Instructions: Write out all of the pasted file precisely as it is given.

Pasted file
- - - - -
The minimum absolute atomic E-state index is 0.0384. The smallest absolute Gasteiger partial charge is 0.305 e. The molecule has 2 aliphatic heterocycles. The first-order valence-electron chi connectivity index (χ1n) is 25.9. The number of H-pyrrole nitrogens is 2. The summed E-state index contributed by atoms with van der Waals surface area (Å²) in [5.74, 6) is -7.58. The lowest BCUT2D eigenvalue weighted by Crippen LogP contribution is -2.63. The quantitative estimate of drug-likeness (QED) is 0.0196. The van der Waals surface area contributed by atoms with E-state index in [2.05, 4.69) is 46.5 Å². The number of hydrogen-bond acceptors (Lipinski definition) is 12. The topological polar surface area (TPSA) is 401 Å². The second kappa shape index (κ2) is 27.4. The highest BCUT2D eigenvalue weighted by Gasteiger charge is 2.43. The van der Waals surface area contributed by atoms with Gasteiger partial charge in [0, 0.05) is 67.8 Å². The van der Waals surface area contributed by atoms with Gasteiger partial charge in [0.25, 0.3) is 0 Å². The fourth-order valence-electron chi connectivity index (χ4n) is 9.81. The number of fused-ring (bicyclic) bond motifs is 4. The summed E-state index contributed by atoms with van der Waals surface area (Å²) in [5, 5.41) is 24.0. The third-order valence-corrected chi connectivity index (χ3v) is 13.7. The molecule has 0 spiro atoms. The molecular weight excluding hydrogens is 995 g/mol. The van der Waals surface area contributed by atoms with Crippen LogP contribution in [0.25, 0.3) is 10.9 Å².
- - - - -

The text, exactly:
The minimum absolute atomic E-state index is 0.0384. The smallest absolute Gasteiger partial charge is 0.305 e. The molecule has 2 aliphatic heterocycles. The first-order valence-electron chi connectivity index (χ1n) is 25.9. The number of H-pyrrole nitrogens is 2. The summed E-state index contributed by atoms with van der Waals surface area (Å²) in [5.74, 6) is -7.58. The lowest BCUT2D eigenvalue weighted by Crippen LogP contribution is -2.63. The quantitative estimate of drug-likeness (QED) is 0.0196. The van der Waals surface area contributed by atoms with E-state index in [2.05, 4.69) is 46.5 Å². The number of hydrogen-bond acceptors (Lipinski definition) is 12. The topological polar surface area (TPSA) is 401 Å². The second kappa shape index (κ2) is 27.4. The highest BCUT2D eigenvalue weighted by Gasteiger charge is 2.43. The van der Waals surface area contributed by atoms with Gasteiger partial charge in [0, 0.05) is 67.8 Å². The van der Waals surface area contributed by atoms with Gasteiger partial charge in [0.25, 0.3) is 0 Å². The fourth-order valence-electron chi connectivity index (χ4n) is 9.81. The number of fused-ring (bicyclic) bond motifs is 4. The summed E-state index contributed by atoms with van der Waals surface area (Å²) in [5, 5.41) is 24.0. The third-order valence-corrected chi connectivity index (χ3v) is 13.7. The molecule has 0 spiro atoms. The molecular weight excluding hydrogens is 995 g/mol. The van der Waals surface area contributed by atoms with Crippen LogP contribution in [0.25, 0.3) is 10.9 Å².